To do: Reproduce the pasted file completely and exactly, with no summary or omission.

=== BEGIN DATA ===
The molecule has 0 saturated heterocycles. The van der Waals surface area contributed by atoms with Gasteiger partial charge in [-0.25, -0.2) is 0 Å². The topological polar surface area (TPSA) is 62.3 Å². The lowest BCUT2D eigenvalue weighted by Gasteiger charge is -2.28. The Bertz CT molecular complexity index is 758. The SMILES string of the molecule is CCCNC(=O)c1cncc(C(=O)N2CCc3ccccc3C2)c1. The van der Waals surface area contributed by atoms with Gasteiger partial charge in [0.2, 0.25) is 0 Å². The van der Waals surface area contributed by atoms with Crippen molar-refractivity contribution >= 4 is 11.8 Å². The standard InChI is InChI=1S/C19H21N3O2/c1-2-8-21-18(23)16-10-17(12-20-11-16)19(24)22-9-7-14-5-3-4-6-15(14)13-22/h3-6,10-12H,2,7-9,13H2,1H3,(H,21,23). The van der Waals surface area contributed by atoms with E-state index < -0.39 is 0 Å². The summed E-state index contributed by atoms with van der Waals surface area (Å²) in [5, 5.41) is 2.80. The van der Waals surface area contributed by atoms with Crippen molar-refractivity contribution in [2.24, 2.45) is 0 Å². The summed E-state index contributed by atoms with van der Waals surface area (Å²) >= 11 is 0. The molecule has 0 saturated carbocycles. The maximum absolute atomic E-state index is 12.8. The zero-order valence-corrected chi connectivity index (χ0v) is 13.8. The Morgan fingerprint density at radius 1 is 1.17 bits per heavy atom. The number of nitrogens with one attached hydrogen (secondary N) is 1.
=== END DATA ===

The molecule has 0 saturated heterocycles. The van der Waals surface area contributed by atoms with Gasteiger partial charge in [-0.25, -0.2) is 0 Å². The topological polar surface area (TPSA) is 62.3 Å². The lowest BCUT2D eigenvalue weighted by Gasteiger charge is -2.28. The Bertz CT molecular complexity index is 758. The SMILES string of the molecule is CCCNC(=O)c1cncc(C(=O)N2CCc3ccccc3C2)c1. The van der Waals surface area contributed by atoms with Gasteiger partial charge in [0.2, 0.25) is 0 Å². The van der Waals surface area contributed by atoms with Crippen molar-refractivity contribution >= 4 is 11.8 Å². The standard InChI is InChI=1S/C19H21N3O2/c1-2-8-21-18(23)16-10-17(12-20-11-16)19(24)22-9-7-14-5-3-4-6-15(14)13-22/h3-6,10-12H,2,7-9,13H2,1H3,(H,21,23). The van der Waals surface area contributed by atoms with E-state index < -0.39 is 0 Å². The summed E-state index contributed by atoms with van der Waals surface area (Å²) in [5, 5.41) is 2.80. The van der Waals surface area contributed by atoms with Crippen molar-refractivity contribution in [2.24, 2.45) is 0 Å². The summed E-state index contributed by atoms with van der Waals surface area (Å²) >= 11 is 0. The molecule has 0 saturated carbocycles. The maximum absolute atomic E-state index is 12.8. The zero-order valence-corrected chi connectivity index (χ0v) is 13.8. The Morgan fingerprint density at radius 1 is 1.17 bits per heavy atom. The number of nitrogens with one attached hydrogen (secondary N) is 1.